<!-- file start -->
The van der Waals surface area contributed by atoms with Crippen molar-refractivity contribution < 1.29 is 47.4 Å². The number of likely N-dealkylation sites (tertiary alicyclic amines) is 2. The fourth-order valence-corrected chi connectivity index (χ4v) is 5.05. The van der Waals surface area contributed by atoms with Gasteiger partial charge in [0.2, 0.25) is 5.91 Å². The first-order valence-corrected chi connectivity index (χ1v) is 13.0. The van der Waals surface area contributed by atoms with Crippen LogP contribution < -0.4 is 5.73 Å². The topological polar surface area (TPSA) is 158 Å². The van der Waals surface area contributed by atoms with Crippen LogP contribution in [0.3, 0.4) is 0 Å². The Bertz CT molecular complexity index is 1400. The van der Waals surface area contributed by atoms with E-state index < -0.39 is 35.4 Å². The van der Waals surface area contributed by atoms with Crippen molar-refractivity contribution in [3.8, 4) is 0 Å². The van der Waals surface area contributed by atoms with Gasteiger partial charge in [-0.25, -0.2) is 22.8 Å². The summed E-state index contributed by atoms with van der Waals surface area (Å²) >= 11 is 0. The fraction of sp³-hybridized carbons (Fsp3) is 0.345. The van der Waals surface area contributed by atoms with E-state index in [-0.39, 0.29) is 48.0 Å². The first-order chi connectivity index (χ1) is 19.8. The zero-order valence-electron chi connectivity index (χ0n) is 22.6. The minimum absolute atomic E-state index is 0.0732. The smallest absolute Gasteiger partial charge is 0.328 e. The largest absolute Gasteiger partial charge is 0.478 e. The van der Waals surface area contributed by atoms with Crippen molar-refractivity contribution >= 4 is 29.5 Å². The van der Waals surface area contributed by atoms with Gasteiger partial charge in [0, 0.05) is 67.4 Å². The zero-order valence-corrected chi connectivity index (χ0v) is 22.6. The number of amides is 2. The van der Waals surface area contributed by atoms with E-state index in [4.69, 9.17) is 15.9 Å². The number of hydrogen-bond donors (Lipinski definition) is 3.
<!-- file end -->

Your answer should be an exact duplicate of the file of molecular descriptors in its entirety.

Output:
The van der Waals surface area contributed by atoms with Crippen molar-refractivity contribution < 1.29 is 47.4 Å². The number of likely N-dealkylation sites (tertiary alicyclic amines) is 2. The fourth-order valence-corrected chi connectivity index (χ4v) is 5.05. The van der Waals surface area contributed by atoms with Gasteiger partial charge in [0.2, 0.25) is 5.91 Å². The first-order valence-corrected chi connectivity index (χ1v) is 13.0. The van der Waals surface area contributed by atoms with Crippen LogP contribution < -0.4 is 5.73 Å². The topological polar surface area (TPSA) is 158 Å². The van der Waals surface area contributed by atoms with Crippen LogP contribution in [0.3, 0.4) is 0 Å². The Bertz CT molecular complexity index is 1400. The van der Waals surface area contributed by atoms with E-state index < -0.39 is 35.4 Å². The van der Waals surface area contributed by atoms with Crippen molar-refractivity contribution in [3.8, 4) is 0 Å². The van der Waals surface area contributed by atoms with Gasteiger partial charge in [-0.25, -0.2) is 22.8 Å². The summed E-state index contributed by atoms with van der Waals surface area (Å²) >= 11 is 0. The fraction of sp³-hybridized carbons (Fsp3) is 0.345. The van der Waals surface area contributed by atoms with E-state index in [-0.39, 0.29) is 48.0 Å². The first-order chi connectivity index (χ1) is 19.8. The zero-order valence-electron chi connectivity index (χ0n) is 22.6. The minimum absolute atomic E-state index is 0.0732. The smallest absolute Gasteiger partial charge is 0.328 e. The largest absolute Gasteiger partial charge is 0.478 e. The van der Waals surface area contributed by atoms with Crippen molar-refractivity contribution >= 4 is 29.5 Å². The van der Waals surface area contributed by atoms with Gasteiger partial charge in [0, 0.05) is 67.4 Å². The zero-order valence-corrected chi connectivity index (χ0v) is 22.6. The number of amides is 2. The van der Waals surface area contributed by atoms with E-state index in [4.69, 9.17) is 15.9 Å². The number of hydrogen-bond donors (Lipinski definition) is 3.